Today I wanted to share a few of my pictures with everyone on here. I would like your opinions and criticisms please
I braved bouts of vertigo and squeezed up a slippery and winding stair into the Observation Tower at Lincoln Castle to capture this view. There was no way I was waiting for the cloud to move away as it was I am surprised I got a decent picture with all my shaking. The Magnificent magnificent 11th-century Cathedral, standing on top of Lincoln edge
Lincoln Cathedral (in full The Cathedral Church of the Blessed Virgin Mary of Lincoln, or sometimes St. Mary's Cathedral) is a historic cathedral in Lincoln in England and seat of the Diocese of Lincoln in the Church of England. It was the tallest building in the world for over 200 years, but the central spire collapsed in the sixteenth century and was not rebuilt. It is highly regarded by architectural scholars; the eminent Victorian writer John Ruskin declared, "I have always held... that the cathedral of Lincoln is out and out the most precious piece of architecture in the British Isles and roughly speaking worth any two other cathedrals we have."
William the Conqueror ordered the first cathedral to be built in Lincoln, in 1072. Before that, St. Mary's Church in Lincoln was a mother church but not a cathedral, and the seat of the diocese was at Dorchester Abbey in Dorchester-on-Thames, Oxfordshire. Lincoln was more central to a diocese that stretched from the Thames to the Humber. Bishop Remigius built the first Lincoln Cathedral on the present site, finishing it in 1092 and then dying two days before it was to be consecrated on May 9 of that year. About fifty years later, most of that building was destroyed in a fire. Bishop Alexander rebuilt and expanded the cathedral, but it was destroyed by an earthquake about forty years later, in 1185.
This memorial effected me I was deeply moved and appalled by the story of these poor hapless and unfortunate young men
Shot at Dawn at the National Memorial Arboretum at Alrewas Staffordshire. During the First World War some 306 British and Commonwealth soldiers were shot for desertion or cowardice in most cases the soldier was suffering from post-traumatic stress disorder or shell shock. Many of them were sentenced after a short trial without opportunity for a proper defence. Many of the soldiers were young in their late teens or very eary twenties. ‘Shot at Dawn’ is modelled on Private Herbert Burden, of the 1st Battalion Northumberland Fusiliers, who was shot at Ypres in 1915 and one of the few who were only aged 17 who lied about their age to serve. Private Burden is buried at Menin Gate Memorial in Ypres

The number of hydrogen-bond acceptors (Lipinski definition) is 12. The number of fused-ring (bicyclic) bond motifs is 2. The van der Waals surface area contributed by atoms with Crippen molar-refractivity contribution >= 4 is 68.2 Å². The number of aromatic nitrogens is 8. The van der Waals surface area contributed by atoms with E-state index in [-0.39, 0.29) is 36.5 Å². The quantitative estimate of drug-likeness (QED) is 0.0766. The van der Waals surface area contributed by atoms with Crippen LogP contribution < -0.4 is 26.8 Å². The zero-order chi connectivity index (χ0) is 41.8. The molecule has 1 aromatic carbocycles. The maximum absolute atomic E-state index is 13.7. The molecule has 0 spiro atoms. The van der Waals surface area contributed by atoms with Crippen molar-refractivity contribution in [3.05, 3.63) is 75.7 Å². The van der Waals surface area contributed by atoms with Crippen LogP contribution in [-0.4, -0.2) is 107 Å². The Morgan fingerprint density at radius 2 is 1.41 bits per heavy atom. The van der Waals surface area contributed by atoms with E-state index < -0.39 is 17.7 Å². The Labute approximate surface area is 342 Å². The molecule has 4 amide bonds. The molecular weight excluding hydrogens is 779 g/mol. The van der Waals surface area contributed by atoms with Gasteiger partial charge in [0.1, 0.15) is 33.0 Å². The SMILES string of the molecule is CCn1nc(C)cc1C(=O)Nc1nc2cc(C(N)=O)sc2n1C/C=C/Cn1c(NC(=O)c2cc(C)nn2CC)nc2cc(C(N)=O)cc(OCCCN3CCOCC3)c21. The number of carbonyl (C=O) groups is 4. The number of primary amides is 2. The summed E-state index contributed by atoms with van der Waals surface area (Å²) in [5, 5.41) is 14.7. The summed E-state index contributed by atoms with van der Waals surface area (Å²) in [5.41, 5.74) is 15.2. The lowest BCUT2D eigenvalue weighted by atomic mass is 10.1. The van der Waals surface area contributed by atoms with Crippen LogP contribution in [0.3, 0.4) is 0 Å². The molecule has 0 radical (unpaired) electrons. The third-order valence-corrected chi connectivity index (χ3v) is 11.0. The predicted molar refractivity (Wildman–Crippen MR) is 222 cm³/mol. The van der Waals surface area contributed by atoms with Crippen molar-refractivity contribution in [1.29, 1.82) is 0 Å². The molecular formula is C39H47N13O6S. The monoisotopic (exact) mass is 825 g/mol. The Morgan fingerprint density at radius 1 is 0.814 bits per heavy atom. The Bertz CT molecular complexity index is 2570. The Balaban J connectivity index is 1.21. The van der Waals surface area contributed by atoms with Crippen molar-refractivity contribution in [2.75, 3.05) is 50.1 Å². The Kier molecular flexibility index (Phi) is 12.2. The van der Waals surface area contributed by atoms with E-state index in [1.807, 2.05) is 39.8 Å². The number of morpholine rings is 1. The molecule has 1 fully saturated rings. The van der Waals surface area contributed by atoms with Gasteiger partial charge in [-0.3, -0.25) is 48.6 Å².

Not one of the executed soldiers would be shot today - the military death penalty was outlawed in 1930. But psychologist Dr Petra Boynton believes that, even 90 years ago, there was no excuse for killing soldiers who were so obviously under the most extreme stress.
In August 2006 all 306 soldiers of the First World War who were shot at dawn for cowardice or desertion were granted posthumous pardons by the British Government
Shot at Dawn is one of the photographs I am exhibiting at my local library with Flickr Nottingham Group
Wollaton's Red Deer. Wollaton Hall is a country house standing on a small but prominent hill in Wollaton, Nottingham, England. Wollaton Park is the area of parkland that the stately house stands in. The house itself is a natural history museum, with other museums in the out-buildings. The surrounding land is regularly used for large scale outdoor events such as rock concerts and festivals.
Wollaton was built between 1580 and 1588 for Sir Francis Willoughby and is believed to be designed by the Elizabethan architect, Robert Smythson, who was the architect of Hardwick Hall. The building is of Ancaster stone from Lincolnshire, and is said to have been paid for with coal from the Wollaton pits owned by the Willoughbys
The grounds, Wollaton Park, are the home to the Intercounties Cross Country trials in March of each year, as well as many other events.
The enclosure of Wollaton Park required the destruction of the village of Sutton Passeys. It was enclosed by Henry Willoughby, 6th Baron Middleton with a 7 mile red brick wall, at the start of the nineteenth century. Originally 790 acres, land sales have reduced the park to 500 acres.
The park is home to a herd of Red Deer and Fallow Deer.
The Red Deer (Cervus elaphus) is one of the largest deer species. The Red Deer inhabits most of Europe, the Caucasus Mountains region, Asia Minor and parts of western and central Asia. It also inhabits the Atlas Mountains region between Morocco and Tunisia in northwestern Africa, being the only species of deer to inhabit Africa. Red Deer have been introduced to other areas including Australia, New Zealand and Argentina. In many parts of the world the meat (venison) from Red Deer is used as a food source.
Recently it was chosen to be the new home of Batman for the up an coming movie in 2012 and its only 4 miles up the A52 from the real Gotham